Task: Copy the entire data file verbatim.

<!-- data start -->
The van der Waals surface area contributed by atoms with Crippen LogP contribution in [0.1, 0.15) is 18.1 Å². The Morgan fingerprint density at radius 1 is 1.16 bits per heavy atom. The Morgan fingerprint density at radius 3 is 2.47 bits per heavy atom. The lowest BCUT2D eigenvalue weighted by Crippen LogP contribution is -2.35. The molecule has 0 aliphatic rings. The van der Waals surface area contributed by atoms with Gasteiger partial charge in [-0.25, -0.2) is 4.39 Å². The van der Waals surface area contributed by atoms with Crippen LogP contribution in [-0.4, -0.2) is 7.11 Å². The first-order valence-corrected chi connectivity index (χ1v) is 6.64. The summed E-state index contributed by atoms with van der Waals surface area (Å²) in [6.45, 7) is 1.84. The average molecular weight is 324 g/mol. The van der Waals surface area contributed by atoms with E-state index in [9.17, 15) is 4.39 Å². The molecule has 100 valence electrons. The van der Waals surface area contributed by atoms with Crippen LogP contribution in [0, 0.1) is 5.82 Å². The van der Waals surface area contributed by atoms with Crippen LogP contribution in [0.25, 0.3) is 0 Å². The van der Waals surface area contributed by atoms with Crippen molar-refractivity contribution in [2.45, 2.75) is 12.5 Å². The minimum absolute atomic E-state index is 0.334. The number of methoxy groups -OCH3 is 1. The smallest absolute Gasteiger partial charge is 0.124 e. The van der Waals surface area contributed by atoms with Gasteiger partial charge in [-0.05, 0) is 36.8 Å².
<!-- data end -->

The van der Waals surface area contributed by atoms with Crippen LogP contribution in [0.1, 0.15) is 18.1 Å². The Morgan fingerprint density at radius 1 is 1.16 bits per heavy atom. The Morgan fingerprint density at radius 3 is 2.47 bits per heavy atom. The lowest BCUT2D eigenvalue weighted by Crippen LogP contribution is -2.35. The molecule has 0 aliphatic rings. The van der Waals surface area contributed by atoms with Gasteiger partial charge in [-0.25, -0.2) is 4.39 Å². The van der Waals surface area contributed by atoms with Crippen LogP contribution in [-0.4, -0.2) is 7.11 Å². The first-order valence-corrected chi connectivity index (χ1v) is 6.64. The summed E-state index contributed by atoms with van der Waals surface area (Å²) in [6.45, 7) is 1.84. The average molecular weight is 324 g/mol. The van der Waals surface area contributed by atoms with E-state index in [9.17, 15) is 4.39 Å². The molecule has 100 valence electrons. The van der Waals surface area contributed by atoms with Crippen LogP contribution in [0, 0.1) is 5.82 Å². The van der Waals surface area contributed by atoms with Crippen LogP contribution in [0.25, 0.3) is 0 Å². The van der Waals surface area contributed by atoms with Crippen molar-refractivity contribution in [2.45, 2.75) is 12.5 Å². The minimum absolute atomic E-state index is 0.334. The number of methoxy groups -OCH3 is 1. The smallest absolute Gasteiger partial charge is 0.124 e. The van der Waals surface area contributed by atoms with Gasteiger partial charge in [-0.05, 0) is 36.8 Å².